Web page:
Ford to appeal ruling on domain name prank

The Ford Motor Company has announced plans to appeal a US district court ruling (ED Michigan 01-CV-71685-DT, December 20 2001) that the registration of 'f***' and configuring it to link directly to Ford's homepage does not violate trademark law.

Ford sued 2600 Enterprises alleging trademark dilution, trademark infringement and unfair competition.

The district court dismissed Ford's trademark infringement and unfair competition claims, stating that it was necessary for Ford to show that the defendant used the FORD trademark in connection with goods or services - which it does not. The court also dismissed the trademark dilution claim finding that Ford did not prove that the defendant benefited commercially from use of the mark.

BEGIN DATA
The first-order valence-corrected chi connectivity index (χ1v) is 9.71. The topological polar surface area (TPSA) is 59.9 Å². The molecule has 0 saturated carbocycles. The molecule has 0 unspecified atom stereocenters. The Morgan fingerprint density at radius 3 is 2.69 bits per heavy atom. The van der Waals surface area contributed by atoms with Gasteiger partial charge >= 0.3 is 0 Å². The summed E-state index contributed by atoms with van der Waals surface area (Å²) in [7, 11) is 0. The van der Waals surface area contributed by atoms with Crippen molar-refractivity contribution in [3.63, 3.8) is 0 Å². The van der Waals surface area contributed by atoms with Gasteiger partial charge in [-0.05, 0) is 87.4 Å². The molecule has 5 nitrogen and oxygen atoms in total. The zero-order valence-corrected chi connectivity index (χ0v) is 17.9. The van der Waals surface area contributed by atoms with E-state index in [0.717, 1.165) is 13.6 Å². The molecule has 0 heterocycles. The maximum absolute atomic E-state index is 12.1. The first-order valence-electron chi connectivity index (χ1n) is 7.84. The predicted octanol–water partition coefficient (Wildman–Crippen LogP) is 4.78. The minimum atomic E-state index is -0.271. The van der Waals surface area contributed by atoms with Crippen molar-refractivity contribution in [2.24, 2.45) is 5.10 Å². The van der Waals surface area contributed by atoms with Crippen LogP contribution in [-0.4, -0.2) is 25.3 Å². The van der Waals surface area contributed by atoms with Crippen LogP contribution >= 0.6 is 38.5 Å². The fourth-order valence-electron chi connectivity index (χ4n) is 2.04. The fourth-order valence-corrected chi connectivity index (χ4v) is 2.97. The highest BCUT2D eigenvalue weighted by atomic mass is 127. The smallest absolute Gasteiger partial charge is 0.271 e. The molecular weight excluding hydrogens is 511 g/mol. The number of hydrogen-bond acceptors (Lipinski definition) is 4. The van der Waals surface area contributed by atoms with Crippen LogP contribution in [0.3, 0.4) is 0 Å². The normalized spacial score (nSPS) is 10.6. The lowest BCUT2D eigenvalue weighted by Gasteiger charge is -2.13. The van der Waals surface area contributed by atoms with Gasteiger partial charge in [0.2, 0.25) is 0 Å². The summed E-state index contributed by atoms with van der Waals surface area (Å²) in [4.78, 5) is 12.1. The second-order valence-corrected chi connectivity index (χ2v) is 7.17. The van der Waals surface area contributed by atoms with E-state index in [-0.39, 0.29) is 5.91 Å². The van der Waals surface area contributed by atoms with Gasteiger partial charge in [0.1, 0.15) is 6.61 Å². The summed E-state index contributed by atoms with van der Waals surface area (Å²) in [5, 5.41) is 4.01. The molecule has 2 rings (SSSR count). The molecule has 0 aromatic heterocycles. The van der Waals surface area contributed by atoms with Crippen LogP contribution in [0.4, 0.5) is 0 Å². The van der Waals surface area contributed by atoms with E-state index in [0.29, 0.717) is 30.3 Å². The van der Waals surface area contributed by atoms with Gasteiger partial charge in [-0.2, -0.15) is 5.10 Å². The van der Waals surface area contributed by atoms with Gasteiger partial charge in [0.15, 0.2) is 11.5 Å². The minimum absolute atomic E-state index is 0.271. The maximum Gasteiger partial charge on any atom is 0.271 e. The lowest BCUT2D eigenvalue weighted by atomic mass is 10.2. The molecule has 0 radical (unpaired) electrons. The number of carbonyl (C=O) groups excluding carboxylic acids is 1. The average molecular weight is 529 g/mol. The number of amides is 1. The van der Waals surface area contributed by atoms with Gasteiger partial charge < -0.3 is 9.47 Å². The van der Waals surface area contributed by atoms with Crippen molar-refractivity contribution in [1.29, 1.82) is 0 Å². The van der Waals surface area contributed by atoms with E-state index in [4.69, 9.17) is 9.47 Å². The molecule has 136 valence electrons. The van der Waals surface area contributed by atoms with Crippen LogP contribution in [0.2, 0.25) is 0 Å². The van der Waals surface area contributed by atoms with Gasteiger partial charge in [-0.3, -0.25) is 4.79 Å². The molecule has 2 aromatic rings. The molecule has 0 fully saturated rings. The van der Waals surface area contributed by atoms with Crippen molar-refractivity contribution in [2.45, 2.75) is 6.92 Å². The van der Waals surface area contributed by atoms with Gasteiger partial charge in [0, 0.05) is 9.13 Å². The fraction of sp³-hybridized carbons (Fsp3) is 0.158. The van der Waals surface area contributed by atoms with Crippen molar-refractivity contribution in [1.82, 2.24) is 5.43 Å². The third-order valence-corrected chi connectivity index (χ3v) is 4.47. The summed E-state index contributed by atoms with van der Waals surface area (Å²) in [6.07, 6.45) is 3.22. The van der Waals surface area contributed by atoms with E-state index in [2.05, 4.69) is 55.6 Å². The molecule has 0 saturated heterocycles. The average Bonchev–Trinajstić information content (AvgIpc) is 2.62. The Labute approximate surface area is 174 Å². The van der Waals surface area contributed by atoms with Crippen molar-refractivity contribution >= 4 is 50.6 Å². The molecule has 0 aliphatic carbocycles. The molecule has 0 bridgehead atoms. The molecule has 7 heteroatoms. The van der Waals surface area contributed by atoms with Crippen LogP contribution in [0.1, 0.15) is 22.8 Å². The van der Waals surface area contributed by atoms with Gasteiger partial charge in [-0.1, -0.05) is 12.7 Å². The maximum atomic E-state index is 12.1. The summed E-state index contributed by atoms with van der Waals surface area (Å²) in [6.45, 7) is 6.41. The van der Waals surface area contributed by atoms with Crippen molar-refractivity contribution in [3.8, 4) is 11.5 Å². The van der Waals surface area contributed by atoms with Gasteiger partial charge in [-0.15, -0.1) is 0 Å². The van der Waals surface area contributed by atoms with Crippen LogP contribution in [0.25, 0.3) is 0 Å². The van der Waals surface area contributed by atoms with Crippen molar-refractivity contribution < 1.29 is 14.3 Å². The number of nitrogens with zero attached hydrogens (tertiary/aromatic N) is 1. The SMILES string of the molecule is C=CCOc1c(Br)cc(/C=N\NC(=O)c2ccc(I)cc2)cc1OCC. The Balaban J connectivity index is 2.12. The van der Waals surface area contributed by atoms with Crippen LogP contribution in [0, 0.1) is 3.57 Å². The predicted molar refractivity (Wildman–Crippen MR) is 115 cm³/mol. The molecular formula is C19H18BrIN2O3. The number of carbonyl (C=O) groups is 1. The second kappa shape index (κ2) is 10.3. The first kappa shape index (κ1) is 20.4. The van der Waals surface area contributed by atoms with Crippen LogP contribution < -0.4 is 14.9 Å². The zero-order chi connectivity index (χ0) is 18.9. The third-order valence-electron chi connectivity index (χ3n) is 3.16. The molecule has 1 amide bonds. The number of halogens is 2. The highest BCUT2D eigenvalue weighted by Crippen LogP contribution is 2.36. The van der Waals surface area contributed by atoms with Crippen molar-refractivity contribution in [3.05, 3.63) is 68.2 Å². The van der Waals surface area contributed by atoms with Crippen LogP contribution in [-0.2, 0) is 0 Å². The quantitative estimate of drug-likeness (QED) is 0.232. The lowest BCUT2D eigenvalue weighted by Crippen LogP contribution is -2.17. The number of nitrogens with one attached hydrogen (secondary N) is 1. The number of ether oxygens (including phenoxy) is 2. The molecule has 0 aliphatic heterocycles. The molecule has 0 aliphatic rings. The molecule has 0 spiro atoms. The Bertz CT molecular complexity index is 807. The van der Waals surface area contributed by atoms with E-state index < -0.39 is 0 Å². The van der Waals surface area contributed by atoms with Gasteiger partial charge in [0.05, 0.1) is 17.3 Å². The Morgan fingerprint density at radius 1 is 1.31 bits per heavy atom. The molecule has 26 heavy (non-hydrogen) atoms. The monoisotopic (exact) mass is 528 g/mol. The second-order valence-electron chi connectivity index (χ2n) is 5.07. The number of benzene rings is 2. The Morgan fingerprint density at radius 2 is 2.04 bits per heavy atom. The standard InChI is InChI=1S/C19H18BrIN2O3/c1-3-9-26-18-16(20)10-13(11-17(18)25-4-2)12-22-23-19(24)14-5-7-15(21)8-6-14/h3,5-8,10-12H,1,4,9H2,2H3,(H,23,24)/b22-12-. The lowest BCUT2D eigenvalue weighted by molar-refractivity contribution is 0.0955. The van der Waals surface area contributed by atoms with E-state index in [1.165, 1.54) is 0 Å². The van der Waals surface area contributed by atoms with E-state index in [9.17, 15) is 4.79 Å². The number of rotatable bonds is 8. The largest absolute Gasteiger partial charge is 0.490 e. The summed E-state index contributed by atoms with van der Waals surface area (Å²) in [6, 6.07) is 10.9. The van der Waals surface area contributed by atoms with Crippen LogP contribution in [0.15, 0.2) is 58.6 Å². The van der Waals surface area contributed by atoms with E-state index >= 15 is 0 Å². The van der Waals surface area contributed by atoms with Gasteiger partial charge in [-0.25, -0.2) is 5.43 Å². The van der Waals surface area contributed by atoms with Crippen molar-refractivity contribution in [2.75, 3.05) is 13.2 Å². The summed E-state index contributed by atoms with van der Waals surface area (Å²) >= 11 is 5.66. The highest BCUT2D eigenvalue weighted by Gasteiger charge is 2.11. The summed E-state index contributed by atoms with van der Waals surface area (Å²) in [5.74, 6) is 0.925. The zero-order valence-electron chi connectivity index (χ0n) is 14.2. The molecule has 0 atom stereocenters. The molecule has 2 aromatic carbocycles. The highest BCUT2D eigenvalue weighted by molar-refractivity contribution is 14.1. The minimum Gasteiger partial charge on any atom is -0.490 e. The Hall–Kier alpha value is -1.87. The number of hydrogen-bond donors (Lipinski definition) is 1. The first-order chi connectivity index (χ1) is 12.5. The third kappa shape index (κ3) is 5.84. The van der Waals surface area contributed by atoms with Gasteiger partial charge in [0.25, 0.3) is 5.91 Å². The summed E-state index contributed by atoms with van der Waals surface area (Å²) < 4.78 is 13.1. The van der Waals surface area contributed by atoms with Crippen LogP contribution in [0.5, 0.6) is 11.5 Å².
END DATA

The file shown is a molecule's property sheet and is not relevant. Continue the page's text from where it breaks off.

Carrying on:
The court went on to state that the defendant's use of the word 'ford' in its programming code to create a link did not hamper Ford's commercial success in any unlawful manner, and:

"The essence of the Internet is that sites are connected to facilitate access to information. Including linked sites as grounds for finding commercial use or dilution would extend the statute far beyond its intended purpose of protecting trademark owners from use that has the effect of lessening […] the capacity of a famous mark to identify and distinguish goods or services."

This language would seem to leave the door open to endless possible links that disparage famous trademarks. It remains to be seen whether the court of appeals will view the matter differently.

Douglas Wood and Linda Goldstein, Hall Dickler Kent Goldstein & Wood LLP, New York

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